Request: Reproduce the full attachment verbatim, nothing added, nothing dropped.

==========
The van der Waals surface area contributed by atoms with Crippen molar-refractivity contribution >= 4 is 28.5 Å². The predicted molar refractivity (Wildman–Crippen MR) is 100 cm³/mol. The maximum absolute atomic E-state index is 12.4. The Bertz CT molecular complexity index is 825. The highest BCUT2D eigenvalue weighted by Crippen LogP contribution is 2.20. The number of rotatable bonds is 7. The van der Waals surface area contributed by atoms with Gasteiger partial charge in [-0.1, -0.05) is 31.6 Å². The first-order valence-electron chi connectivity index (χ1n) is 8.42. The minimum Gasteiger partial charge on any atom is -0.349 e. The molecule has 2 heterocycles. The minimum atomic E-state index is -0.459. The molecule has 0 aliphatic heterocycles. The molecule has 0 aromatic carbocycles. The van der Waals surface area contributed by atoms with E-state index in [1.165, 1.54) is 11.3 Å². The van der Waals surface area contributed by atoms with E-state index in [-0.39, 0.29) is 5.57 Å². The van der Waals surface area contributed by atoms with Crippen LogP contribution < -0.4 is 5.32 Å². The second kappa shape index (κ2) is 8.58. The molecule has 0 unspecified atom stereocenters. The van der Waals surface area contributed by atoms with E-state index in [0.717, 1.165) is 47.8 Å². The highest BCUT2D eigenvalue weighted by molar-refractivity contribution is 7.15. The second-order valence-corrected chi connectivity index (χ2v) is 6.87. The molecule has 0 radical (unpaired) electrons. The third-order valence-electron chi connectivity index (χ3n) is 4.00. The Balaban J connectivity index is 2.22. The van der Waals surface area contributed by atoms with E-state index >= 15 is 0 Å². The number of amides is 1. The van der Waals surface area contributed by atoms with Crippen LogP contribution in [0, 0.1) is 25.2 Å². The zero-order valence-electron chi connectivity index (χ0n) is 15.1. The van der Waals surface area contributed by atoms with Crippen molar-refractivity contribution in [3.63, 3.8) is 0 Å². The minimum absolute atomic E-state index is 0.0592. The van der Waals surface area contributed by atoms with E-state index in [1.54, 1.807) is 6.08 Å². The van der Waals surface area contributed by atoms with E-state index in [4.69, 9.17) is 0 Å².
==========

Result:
The van der Waals surface area contributed by atoms with Crippen molar-refractivity contribution >= 4 is 28.5 Å². The predicted molar refractivity (Wildman–Crippen MR) is 100 cm³/mol. The maximum absolute atomic E-state index is 12.4. The Bertz CT molecular complexity index is 825. The highest BCUT2D eigenvalue weighted by Crippen LogP contribution is 2.20. The number of rotatable bonds is 7. The van der Waals surface area contributed by atoms with Gasteiger partial charge in [-0.1, -0.05) is 31.6 Å². The first-order valence-electron chi connectivity index (χ1n) is 8.42. The minimum Gasteiger partial charge on any atom is -0.349 e. The molecule has 2 heterocycles. The minimum atomic E-state index is -0.459. The molecule has 0 aliphatic heterocycles. The molecule has 0 aromatic carbocycles. The van der Waals surface area contributed by atoms with E-state index in [1.165, 1.54) is 11.3 Å². The van der Waals surface area contributed by atoms with E-state index in [-0.39, 0.29) is 5.57 Å². The van der Waals surface area contributed by atoms with Crippen LogP contribution < -0.4 is 5.32 Å². The second kappa shape index (κ2) is 8.58. The molecule has 0 unspecified atom stereocenters. The van der Waals surface area contributed by atoms with E-state index in [0.717, 1.165) is 47.8 Å². The highest BCUT2D eigenvalue weighted by molar-refractivity contribution is 7.15. The second-order valence-corrected chi connectivity index (χ2v) is 6.87. The molecule has 0 radical (unpaired) electrons. The third-order valence-electron chi connectivity index (χ3n) is 4.00. The Balaban J connectivity index is 2.22. The van der Waals surface area contributed by atoms with E-state index >= 15 is 0 Å². The number of amides is 1. The van der Waals surface area contributed by atoms with Crippen LogP contribution in [0, 0.1) is 25.2 Å². The zero-order valence-electron chi connectivity index (χ0n) is 15.1. The van der Waals surface area contributed by atoms with Crippen molar-refractivity contribution in [3.63, 3.8) is 0 Å². The minimum absolute atomic E-state index is 0.0592. The van der Waals surface area contributed by atoms with E-state index in [1.54, 1.807) is 6.08 Å². The van der Waals surface area contributed by atoms with E-state index in [4.69, 9.17) is 0 Å².